Following figure illustrates an example of partial understanding of the product. The functionality marked red might not be discovered till we dive deep into the product. If the sanity test suite is not updated frequently, it might be on the regression suite but never get on the sanity suite. The overlapping circles denote interacting features. So, by performing a systematic product modeling, we understand the scope of the product first. With this understanding, we will now be able to find the right tests for the sanity suite. Check out this course to learn more about systematic product modeling: Link

sanity testing - systematic product modelling
Systematic Product Modeling

2. Understanding The Users

While every user is unique, you can group them by behavior or personas. Once we understand the types of users and their typical usage patterns, we can design our testing strategy accordingly. If your users hardly use the website and are mostly on the app, it makes more sense to test the app more than the web. Taking help of the analytics, we can also focus on the most critical flows in our sanity suite. Some teams dive too deep into certain features and as the sanity suite is too large now, they ignore the other features. If you want to have comprehensive coverage, pay attention to all the features equally. Spending some time with the support team also helps in understanding the calls made by the users and which flows are trending. 

3. Take Help of Heuristics 

A heuristic is a fallible way of solving a problem. When we don’t know how to solve a problem, heuristics can help us, though they are not guaranteed to solve the problem. There are multiple heuristics like SFDIPOT, RCRCRC and FEW HICCUPS to assist in testing software. These can help in creating a robust sanity suite.
For example, RCRCRC stands for
R: Recent
C: Core
R: Risk
C: Configuration
R: Repaired
C: Chronic
Using this heuristic, one can design both the sanity and regression suites.

4. Keep It Up-to-Date

A bigger mistake than not having a sanity suite is to not update it often. When the features get updated, bug-fixes change the previous implementation, some features get deprioritized, it is time to update the tests too. Some of the features mature with time and there are not many changes to those features as well. With time, the sanity test suite might bloat and try to trim the suite as well. The purpose of every test in the suite is to find a bug. If the test doesn’t give you the confidence of finding a bug, remove or update it with a more powerful test.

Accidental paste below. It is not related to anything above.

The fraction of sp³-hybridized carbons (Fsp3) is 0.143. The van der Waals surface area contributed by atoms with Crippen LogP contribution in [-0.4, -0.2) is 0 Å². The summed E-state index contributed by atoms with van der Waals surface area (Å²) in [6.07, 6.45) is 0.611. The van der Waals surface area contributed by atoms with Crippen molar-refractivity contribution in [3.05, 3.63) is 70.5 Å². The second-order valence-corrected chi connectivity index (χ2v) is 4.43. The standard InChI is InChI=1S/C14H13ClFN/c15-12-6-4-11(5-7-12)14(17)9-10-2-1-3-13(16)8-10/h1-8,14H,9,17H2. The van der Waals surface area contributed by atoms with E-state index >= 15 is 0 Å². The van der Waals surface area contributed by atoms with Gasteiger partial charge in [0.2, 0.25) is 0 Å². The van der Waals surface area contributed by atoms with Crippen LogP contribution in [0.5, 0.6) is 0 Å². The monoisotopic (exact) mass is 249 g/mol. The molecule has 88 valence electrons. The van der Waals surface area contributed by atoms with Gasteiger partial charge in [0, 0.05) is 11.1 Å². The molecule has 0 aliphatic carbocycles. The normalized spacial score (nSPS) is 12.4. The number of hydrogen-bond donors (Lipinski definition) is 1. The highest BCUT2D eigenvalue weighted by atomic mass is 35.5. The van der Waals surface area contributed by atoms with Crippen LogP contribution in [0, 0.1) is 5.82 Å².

5. Lean Documentation to the Rescue

In one of the projects, the sanity suite itself took 2 hours and the overall regression suite took 2 days. Teams need quick information on whether to reject or accept the build. In some contexts, 2 hours is a lot of time. Keep it lean. See if the sanity testing checklists, guidewords, mind maps work well compared to the test cases, guide words and scenarios. Having lean documentation helps in easy review, update and execution.

6. Complement with the Regression Strategy

Having a case in the sanity suite for a feature but no more cases in the regression suite doesn’t help. While there is rarely a need to repeat a case in both the sanity and regression suite, it is important to have both the suites complementary. Based on the results of the sanity suite results, the order of execution in the regression suite can be modified.

Building a Sanity and Regression Test Suite Together

Let us take an example to describe both the sanity and regression test suite for the ‘Increase font size’ feature in Google Docs.

Sanity Test:

This could be answered by the question – What is that one thing this feature is expected to do without fail in most of the cases?

The answer would be: “Increase font size” when you select some text and click on this option or use the shortcut to enable it. And that becomes the sanity test!

sanity test example

Regression Test:
Every test that one can think of as important in the context of the product’s release. A few examples of test ideas are as follows:

  • Does the font increase for
    • A single letter
    • A symbol
    • A word
    • Multiple words
    • Multiple sentences
    • Multiple paragraphs
    • The whole multi-page document
  • Can we have different font sizes for the different sections of the document
  • Will undo, redo work with the font size changes
  • What is the max limit till which the font size can be increased
  • What is the increment in which increase/decrease font size work
  • Is the increment consistent for all kinds of text
  • Will the setting be preserved during printing

and so on.

Common Mistakes to Avoid in Your Sanity Testing Strategy 

Also, beware of the following mistakes in creating a sanity suite

  • Not covering all the features
  • Either being too shallow or too deep, both not helping the purpose of a sanity suite
  • Not using automation if there is a possibility to automate the suite
  • Ignoring the analytics and keeping the suite static
  • Not taking the sanity results seriously

Summing Up:

Once we have a comprehensive sanity suite, we can expect key gains in productivity as teams don’t spend a lot of time testing the buggy build. The sanity suite acts as a strong gatekeeper. It is easy to implement and needs discipline to maintain it as a strong suite.

This post is a guest blog by Ajay Balamurugadas. We’d like to thank him for contributing yet another informative piece for The Test Tribe. You can connect with Ajay at :